We received an upsetting message on our social media page about a donkey running loose in the busy streets of Nicosia.
For some time now, this donkey was entering the streets from the North occupied area of Cyprus, and then going back. This was occurring nearly every day in the evening.
Locals were extremely concerned as there was a risk of injury to humans and the animal itself.
We instantly contacted Animal Police, District Veterinary Service and Municipality of Nicosia to take the necessary action. Unfortunately, none of them were confident on how to catch and restrain the donkey as they did not have any previous experience, nor the necessary equipment, so they asked for our help.
There was a major issue for us stepping in; our distance from the area. We are located in Limassol district, a 90-minute drive to Nicosia, which meant that we had to collaborate with one of our partners – a farrier – who lives there and could get there quickly.
We had to coordinate all the relevant organisations. As soon as the donkey was seen coming through the border, the soldiers there would instantly notify the police, municipality inspector and our farrier.
Everyone was on alert, and after a couple of days the donkey appeared. They managed to catch and restrain it. At first, we were all worried that the donkey would be aggressive as it was believed to be feral, but that was not the case. She was very calm when she was caught, and did not try to kick or bite (we later discovered that the donkey was female). The municipality kept her temporarily in a fenced area until investigations about any possible owner had finished.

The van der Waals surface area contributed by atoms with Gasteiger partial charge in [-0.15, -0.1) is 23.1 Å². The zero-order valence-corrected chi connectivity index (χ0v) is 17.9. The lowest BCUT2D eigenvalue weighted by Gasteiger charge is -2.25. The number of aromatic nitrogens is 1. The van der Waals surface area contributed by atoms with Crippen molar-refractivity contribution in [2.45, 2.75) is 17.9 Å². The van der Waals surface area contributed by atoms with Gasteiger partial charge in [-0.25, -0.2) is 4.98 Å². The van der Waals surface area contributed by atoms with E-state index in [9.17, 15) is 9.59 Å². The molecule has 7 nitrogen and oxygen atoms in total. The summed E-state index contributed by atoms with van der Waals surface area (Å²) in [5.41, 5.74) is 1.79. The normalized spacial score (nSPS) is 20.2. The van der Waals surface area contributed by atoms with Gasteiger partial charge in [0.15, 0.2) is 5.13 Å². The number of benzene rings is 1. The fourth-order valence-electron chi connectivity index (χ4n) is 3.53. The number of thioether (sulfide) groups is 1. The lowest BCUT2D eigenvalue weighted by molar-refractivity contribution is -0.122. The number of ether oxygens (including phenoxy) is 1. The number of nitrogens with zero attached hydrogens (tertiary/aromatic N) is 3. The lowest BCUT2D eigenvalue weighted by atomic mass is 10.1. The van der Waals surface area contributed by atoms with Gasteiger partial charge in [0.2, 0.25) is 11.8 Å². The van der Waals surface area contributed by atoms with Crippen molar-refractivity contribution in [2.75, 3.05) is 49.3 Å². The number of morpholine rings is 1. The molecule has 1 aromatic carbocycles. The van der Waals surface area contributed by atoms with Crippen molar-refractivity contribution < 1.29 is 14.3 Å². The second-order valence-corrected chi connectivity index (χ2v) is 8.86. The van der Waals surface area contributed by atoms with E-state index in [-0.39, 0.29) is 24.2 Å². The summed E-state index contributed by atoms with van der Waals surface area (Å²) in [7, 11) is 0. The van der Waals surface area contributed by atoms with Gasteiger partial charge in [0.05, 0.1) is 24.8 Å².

It transpired that she had no microchip, so her owner could not be identified. As we all know, donkeys can get into severe stress if they travel long distances, or even by suddenly changing environments. It was clear that we could not risk transporting her from Nicosia to Limassol, so our next effort was to find a suitable new home for her.
After a few phone calls and various people involved, we managed to find a good place for the donkey, which was not that far from where she was originally located. Our farrier had to kindly provide his own horse trailer for transport, as neither the authorities nor the new owner could provide one.
We are happy to see that she is now safe and well at her new home, with lots of good friends around – including another donkey companion! We recommended that a qualified vet should check the donkey, and administer the appropriate veterinary treatment. We also highlighted that the donkey needs to be registered and microchipped as it is a legal requirement.